Several new projects aimed to provide resources and shelter to young people experiencing homelessness in the La Crosse area are underway, using state and federal funding approved in recent days.
A collaboration of area agencies and groups have teamed up to launch new resources, including a day resource center, youth shelter and eventual 24-hour service for young people in the community with housing insecurities.
“Essentially, we all came together to solve the issue around runaway homeless youth,” Shaundel Spivey with Black Leaders Acquiring Collective Knowledge, or BLACK, one of the lead agencies of the projects, told the La Crosse County Health and Human Services Board Tuesday night.
“Typically, the way we’ve understood it, that in order for a lot of youth to get services, they have to go within the system or have some sort of record,” Spivey said.
“To solve that issue, we got this collaboration together of various agencies that serve marginalized youth and wanted to work together to essentially come together to help prevent youth from going into the system and address the needs that they need and connect them to resources,” he said.
Several different partnerships have been formed and funding sources sought to back these different projects.
The housing and community day resource center and runaway and homeless youth shelter recently received a $1.4 million grant from the U.S. Department of Housing and Urban Development and distributed by the state, a project first of its kind in the La Crosse area.
Both facilities will provide centralized spaces for young people to access housing and social service support.
The day resource center, which does not have an identified location yet, will include on-site personnel and will be a stepping stone to connect individuals to programs that help with homelessness prevention, health and wellness services, addiction treatment, overnight shelter and more.
This facility will work to connect with neighborhoods for collaboration, aimed at creating a “warm, safe, health day resource center for our most vulnerable neighbors in need of housing and related services.”
The shelter will then be a space to provide emergency housing for unaccompanied youth and youth at risk of homelessness, putting a Housing First policy at its core. It will offer a 24-hour crisis intervention, provide food, clothing, hygiene and medical care, and will work to help individuals with education, employment and emotional well-being.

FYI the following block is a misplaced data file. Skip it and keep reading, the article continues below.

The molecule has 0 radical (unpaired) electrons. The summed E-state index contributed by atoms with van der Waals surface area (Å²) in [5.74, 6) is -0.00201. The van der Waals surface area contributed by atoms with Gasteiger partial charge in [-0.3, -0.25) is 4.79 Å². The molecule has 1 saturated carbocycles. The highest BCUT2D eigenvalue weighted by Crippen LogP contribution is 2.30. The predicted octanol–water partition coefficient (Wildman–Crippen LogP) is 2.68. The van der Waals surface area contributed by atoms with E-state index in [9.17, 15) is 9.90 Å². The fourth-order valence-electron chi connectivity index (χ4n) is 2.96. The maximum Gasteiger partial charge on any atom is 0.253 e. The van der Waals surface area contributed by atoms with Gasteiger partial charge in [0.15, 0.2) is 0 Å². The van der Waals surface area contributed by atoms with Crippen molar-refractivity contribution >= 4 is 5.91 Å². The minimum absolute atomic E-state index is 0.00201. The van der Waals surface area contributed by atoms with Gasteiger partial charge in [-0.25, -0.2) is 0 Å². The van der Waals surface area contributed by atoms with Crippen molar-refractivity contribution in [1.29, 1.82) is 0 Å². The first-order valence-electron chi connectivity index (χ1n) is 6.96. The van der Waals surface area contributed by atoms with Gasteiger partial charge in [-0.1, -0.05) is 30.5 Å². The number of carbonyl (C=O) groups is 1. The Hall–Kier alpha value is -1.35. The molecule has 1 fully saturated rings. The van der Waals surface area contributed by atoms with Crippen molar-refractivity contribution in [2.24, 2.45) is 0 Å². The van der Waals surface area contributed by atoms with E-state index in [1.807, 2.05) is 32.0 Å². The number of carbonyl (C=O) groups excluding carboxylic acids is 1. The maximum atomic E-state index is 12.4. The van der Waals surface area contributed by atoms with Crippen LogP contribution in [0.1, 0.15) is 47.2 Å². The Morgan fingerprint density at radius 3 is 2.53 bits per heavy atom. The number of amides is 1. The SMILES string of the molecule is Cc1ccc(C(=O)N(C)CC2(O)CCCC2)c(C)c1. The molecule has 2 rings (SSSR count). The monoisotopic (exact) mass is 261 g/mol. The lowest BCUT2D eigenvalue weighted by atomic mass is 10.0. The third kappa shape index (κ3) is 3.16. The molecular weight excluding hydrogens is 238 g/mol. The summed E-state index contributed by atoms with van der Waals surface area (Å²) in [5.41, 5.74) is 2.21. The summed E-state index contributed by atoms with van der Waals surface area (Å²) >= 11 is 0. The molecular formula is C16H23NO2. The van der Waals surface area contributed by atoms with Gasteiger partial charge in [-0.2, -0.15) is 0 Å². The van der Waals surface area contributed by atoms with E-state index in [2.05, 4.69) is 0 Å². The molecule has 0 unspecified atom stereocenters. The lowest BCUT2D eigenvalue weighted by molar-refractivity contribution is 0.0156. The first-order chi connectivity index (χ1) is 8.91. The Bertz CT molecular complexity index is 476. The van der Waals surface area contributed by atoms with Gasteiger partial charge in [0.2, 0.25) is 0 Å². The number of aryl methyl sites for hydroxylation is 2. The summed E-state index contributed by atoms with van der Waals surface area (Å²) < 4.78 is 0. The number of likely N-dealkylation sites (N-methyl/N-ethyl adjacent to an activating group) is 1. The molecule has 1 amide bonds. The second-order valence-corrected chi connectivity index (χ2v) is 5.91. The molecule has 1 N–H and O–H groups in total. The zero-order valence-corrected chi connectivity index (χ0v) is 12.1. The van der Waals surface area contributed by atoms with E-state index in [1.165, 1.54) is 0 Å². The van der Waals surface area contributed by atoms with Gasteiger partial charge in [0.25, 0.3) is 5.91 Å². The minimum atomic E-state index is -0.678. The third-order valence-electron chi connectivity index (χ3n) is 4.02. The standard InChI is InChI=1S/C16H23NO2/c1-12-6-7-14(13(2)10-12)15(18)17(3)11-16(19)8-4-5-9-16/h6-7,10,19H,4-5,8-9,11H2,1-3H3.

The groups have identified a location for the emergency shelter, and will be announcing it at a later date.
Nonprofits involved in the shelter components include BLACK, the YWCA La Crosse, Catholic Charities, CIA SIAB Inc., Couleecap, Family & Children’s Center, Independent Living Resources, the Salvation Army of La Crosse County, and The Center: 7 Rivers LGBTQ Connection.
“YWCA La Crosse is deeply committed to being a good community partner in service to and partnership with those most impacted by injustice,” the group said in a statement.
“As these projects resonate with our mission to eliminate racism, empower women, and promote peace, justice, freedom and dignity for all, YWCA La Crosse is grateful for the opportunity to collaborate with excellent community partners to be part of an innovative solution in addressing community needs,” it said.
In addition to new physical spaces intended to support at-risk youth, area groups also received a $69,000 grant from the Wisconsin Department of Children and Families that will help fund services from the new Coulee Region Runaway & Homeless Youth Collaborative throughout 2021.
“The end goal is really to be able to provide 24-hour, 72-hour service for our young people and connect them to resources to help them both find housing, but then also address any needs that they may have,” Spivey told the board Tuesday night, which unanimously approved the funding.
Specifically, these services will link at-risk youth, especially of marginalized communities, with advocates who can connect them with emergency shelter, crisis counseling, mediation for parents and children, basic health and safety needs, emotional support, employment, culturally specific support, transportation and more.
“Serving youth at risk of running away and homelessness under the age of 18, or 18 and enrolled in school, through a collaborative model to prevent youth, particularly marginalized youth, from harmful interactions with law enforcement, child welfare and juvenile justice systems,” the collaborative’s priority statement reads.
Because of an ongoing contract, the county will receive and distribute funds to the agencies for this collaborative for the next year, serving as a sort-of “pilot period.” The collaborative will then be able to seek out the funds and enter into a contract in 2022 independently.
Groups involved in the collaborative are The Center: 7 Rivers LGBTQ Connection, CIA SIAB Inc., The Good Fight Community Center, YWCA La Crosse, Family & Children’s Center, Family Crisis Center in Stevens Point, and BLACK.
BLACK will specifically hire the advocates who will operate these day-to-day services, currently hiring for a program coordinator and youth advocate.
“We figure by bringing all the resources to the table together, being able to connect students to multiple resources was very helpful, and specifically working and understanding marginalized youth, these agencies will be able to help with that as well,” Spivey said.
"Essentially, we all came together to solve the issue around runaway homeless youth."
Shaundel Spivey, Black Leaders Acquiring Collective Knowledge